The New Jersey Senate unanimously confirmed Fabiana Pierre-Louis as the next Associate Justice to serve on New Jersey’s Supreme Court this afternoon. She becomes the first Black woman to serve on the state’s highest court.
According to Gov. Phil Murphy, “Fabiana is an exceptionally talented attorney. … I am honored to have put her name forward, and to see someone with a different set of life experiences and perspectives on our Supreme Court, a judicial body where New Jerseyans from all walks of life turn for justice. I also thank Senate President Sweeney and Chairman Scutari for their support and conducting a thorough, fair, and open confirmation process.”
Pierre-Louis assumes the seat of Associate Justice Walter Timpone, who will reach the mandatory retirement age of 70 in November. She also assumes the seat of former Justice John Wallace, the state’s second African-American justice for whom Pierre-Louis clerked for after she graduated from Rutgers Law School in Camden.
Raised in Irvington, Pierre-Louis received her bachelor’s degree from Rutgers University-New Brunswick. She then proceeded to graduate from Rutgers Law School-Camden with high honors.
She is currently a partner in the Cherry Hill office of Montgomery, McCracken, Walker & Rhoads, where she is part of the White Collar and Government Investigations practice group. She worked at the same firm as an associate in her first three years out of law school, until 2010.
Afterwards, she served in the United States Attorney’s Office for the District of New Jersey for nine years, working in each of the District’s three offices, in Newark, Trenton and Camden.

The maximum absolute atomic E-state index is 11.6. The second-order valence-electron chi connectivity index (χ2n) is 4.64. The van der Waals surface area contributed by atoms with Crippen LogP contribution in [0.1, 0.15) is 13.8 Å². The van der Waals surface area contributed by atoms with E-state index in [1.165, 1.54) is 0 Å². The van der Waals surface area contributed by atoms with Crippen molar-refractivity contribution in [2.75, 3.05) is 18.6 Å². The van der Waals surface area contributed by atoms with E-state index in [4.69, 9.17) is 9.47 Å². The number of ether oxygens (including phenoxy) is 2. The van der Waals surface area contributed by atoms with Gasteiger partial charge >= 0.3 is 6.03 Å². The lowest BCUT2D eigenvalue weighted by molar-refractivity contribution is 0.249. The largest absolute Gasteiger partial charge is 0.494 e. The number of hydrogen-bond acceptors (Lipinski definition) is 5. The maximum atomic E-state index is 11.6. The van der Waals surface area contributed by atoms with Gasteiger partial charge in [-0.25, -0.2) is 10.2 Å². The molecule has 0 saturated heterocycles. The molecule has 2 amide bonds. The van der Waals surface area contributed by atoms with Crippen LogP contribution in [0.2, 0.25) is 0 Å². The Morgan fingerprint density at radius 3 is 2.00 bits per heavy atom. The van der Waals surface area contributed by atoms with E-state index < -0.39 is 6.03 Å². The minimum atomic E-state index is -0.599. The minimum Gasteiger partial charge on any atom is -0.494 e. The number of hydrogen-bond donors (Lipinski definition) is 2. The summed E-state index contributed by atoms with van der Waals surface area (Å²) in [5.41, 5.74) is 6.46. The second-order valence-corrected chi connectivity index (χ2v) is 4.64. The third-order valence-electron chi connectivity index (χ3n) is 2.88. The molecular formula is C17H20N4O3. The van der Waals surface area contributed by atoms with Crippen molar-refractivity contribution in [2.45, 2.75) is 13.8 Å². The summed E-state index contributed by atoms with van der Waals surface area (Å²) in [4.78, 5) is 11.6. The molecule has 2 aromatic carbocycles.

In 2016, she was appointed Attorney-in-Charge of the Trenton office, the first woman of color to ever hold that position. Then in 2018, she was appointed Attorney-in-Charge of the Camden office, again the first woman of color to hold that position.
In addition to overseeing the work of the attorneys in Trenton and Camden, Pierre-Louis investigated and prosecuted her own cases, including those dealing with public corruption, defense contracting fraud and national security, narcotics offenses, child sexual exploitation, and allegations of racial bias by law enforcement.
In Trenton, she played a central role in the creation of the Trenton Reentry Court, which provides additional assistance to recently released federal offenders to further aid their reentry into society.
The daughter of Haitian immigrants, Pierre-Louis, who is fluent in Haitian Creole, said her parents “came from Haiti with not much more than the clothes on their backs and the American dream in their hearts. They have achieved that dream beyond measures because my life is certainly not representative of the traditional trajectory of someone who would one day be nominated to sit on the Supreme Court of New Jersey. … Standing here today, I know I have truly lived and continue to live the American dream my parents were in search of.”
Among her many affiliations, Pierre-Louis is a board member of the Rutgers Law School-Camden Alumni Association and a trustee with the Association of the Federal Bar of New Jersey. She is a prior board member of the Haitian American Lawyers Association of New Jersey, and a member of the Garden State Bar Association, and the Association of Black Women Lawyers of New Jersey, among others.
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